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Bruin athlete starts up UCLA chapter of non-profit Soles4Souls

Second-year psychology student Brenton Allen started the UCLA chapter of the Soles4Souls organization that collects shoes and gives them to children in need.

By Liz Schneider and Jingxi Zhai

April 13, 2012 1:12 a.m.

To say that Brenton Allen likes shoes would be an understatement.

The second-year psychology student, who is an outfielder for the UCLA baseball team, currently owns more than 80 pairs, most of which are rare, limited-edition sneakers like Nike Air Jordans or Air Max.

But walking through De Neve plaza with a bag full of shoes on a recent afternoon, it was a pink Hello Kitty slipper in the bag that caught his eye.

“This just goes to show ““ we really do accept all shoes,” he said, laughing.

The slippers, along with many other shoes, are the beginning efforts of the UCLA chapter of Soles4Souls, a Nashville-based nonprofit that accepts donations of all kinds of shoes and sends them to people who don’t own shoes. The donations are distributed to 127 countries around the world, including Haiti, Thailand and the United States.

According to the Soles4Souls website, there are more than 1.5 billion pairs of shoes in American closets and 300 million children around the world who need shoes.

David Graben, executive vice president of Soles4Souls, said receiving one pair of shoes helps prevent injuries and diseases transmitted through the skin for the recipients of the shoes. More importantly, it allows children to attend school, which they are often not allowed to do without shoes, Graben said.

Allen’s experiences with donating shoes began with his family’s yearly clothing donations to Goodwill, to which Allen contributed 15 pairs each year. After learning about Soles4Souls and realizing that the organization had no college chapters on the West Coast, he established a UCLA chapter at the beginning of this quarter.

“I just really like fresh shoes,” he said. “And I didn’t want to be selfish by having all these really nice shoes and not giving back in some way.”

He said that by selling two pairs of his Nike Air Jordans for $500, he has been able to fund the initial efforts of the club ““ including making silicon bracelets and fliers ““ as well as paying the shipping fees for all the shoes he collects.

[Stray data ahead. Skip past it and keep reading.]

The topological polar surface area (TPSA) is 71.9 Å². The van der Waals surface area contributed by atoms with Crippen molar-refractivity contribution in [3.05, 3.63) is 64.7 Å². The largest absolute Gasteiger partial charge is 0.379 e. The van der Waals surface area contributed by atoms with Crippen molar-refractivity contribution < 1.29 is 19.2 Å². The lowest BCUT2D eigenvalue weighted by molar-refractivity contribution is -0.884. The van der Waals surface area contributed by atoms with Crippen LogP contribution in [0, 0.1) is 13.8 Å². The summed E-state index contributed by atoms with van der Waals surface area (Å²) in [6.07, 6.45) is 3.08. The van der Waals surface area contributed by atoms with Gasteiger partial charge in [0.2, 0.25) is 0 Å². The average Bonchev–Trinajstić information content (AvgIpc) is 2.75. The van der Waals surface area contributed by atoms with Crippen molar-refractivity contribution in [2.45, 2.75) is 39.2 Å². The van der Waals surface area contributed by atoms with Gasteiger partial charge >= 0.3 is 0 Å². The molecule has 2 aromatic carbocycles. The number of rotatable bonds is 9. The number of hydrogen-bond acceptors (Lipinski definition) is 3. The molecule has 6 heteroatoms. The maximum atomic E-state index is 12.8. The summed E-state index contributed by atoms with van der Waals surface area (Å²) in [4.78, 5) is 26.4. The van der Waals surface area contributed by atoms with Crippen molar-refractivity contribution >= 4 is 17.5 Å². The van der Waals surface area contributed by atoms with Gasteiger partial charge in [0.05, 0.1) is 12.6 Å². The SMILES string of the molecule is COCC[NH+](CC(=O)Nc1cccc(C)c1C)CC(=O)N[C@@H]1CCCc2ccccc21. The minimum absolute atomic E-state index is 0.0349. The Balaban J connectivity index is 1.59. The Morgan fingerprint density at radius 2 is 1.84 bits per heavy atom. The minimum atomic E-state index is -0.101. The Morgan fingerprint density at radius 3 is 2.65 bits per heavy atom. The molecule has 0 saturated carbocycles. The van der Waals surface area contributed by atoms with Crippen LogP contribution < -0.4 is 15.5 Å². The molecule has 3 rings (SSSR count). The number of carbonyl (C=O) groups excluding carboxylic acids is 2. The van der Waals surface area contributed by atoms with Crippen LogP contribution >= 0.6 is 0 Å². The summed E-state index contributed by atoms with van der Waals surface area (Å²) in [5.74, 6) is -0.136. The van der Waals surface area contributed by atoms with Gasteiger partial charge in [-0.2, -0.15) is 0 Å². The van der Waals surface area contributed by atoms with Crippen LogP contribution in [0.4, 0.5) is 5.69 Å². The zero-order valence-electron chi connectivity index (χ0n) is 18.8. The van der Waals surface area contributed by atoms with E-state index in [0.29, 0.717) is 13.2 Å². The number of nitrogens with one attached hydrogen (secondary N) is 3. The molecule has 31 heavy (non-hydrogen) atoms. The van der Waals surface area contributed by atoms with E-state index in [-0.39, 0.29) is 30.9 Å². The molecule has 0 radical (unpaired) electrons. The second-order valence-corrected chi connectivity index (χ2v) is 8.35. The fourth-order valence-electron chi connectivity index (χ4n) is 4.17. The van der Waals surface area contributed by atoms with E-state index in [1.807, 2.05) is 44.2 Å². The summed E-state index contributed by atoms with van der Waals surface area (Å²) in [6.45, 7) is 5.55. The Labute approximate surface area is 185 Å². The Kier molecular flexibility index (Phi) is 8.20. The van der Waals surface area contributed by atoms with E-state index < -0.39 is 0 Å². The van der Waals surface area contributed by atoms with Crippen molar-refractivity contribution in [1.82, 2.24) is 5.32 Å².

Allen said he hopes that as word of the organization spreads, students will realize how easy it is to make a difference in another person’s life through shoes.

He added that he believes college students are willing to give to charities, but struggle to find time to do so in their busy schedules.

To make donations as easy and convenient as possible, Allen has set up drop-off sites at Ackerman Student Union, near the De Neve residence halls, and on the baseball field. Allen said he is even willing to go pick up donations from someone’s dorm or apartment in Westwood.

On one such trip earlier this week, Allen made a stop at the dorm room of Drew Drysdale, a first-year global studies student and a high jumper on the track and field team.

“What Brenton is doing is very admirable and I just want to help him out,” Drysdale said, adding that she doesn’t have a lot of shoes but was happy to donate what she could.

After picking up several pairs of sneakers from Drysdale, Brenton commented that athletes are particularly good donors because their shoes must be in near-perfect condition for them to compete effectively. He said athletes are more likely to donate shoes that are still in good condition but are not in good enough shape for use in sports.

Allen said being part of the UCLA Athletics community has given him a small, tight group of students and alumni who have been very supportive of his efforts.

Allen’s efforts are also gaining attention outside of the athletics community for taking on an additional commitment beyond that of his sport.

“He’s really breaking stereotypes,” said Danell Johnson, a second-year psychology student who has been helping to establish the club. “People think all that athletes do is go to school and play sports. But he’s really changing that and getting involved in the community.”

Allen said that while he considers the cause to be very important, it has been a challenge to fit in an additional time commitment in the middle of baseball season.

“It’s really, really tough ““ I won’t lie,” he said. “If I’m not doing classwork, or sports, then I’m doing this. But it doesn’t feel like a chore. I’m happy doing it.”

And while he is busy establishing the fundamentals of the club right now, Allen has a much larger vision for its future. He has been trying to get in touch with notable UCLA alumni, including Russell Westbrook and Kevin Love ““ both NBA players who began their careers as Bruins ““ to expand the pool of donors.

“A lot of people have a couple pairs of shoes in the back of their closets,” he said. “Come cleaning time, you can donate your unwanted shoes instead of throwing them away (and) save a few lives.”

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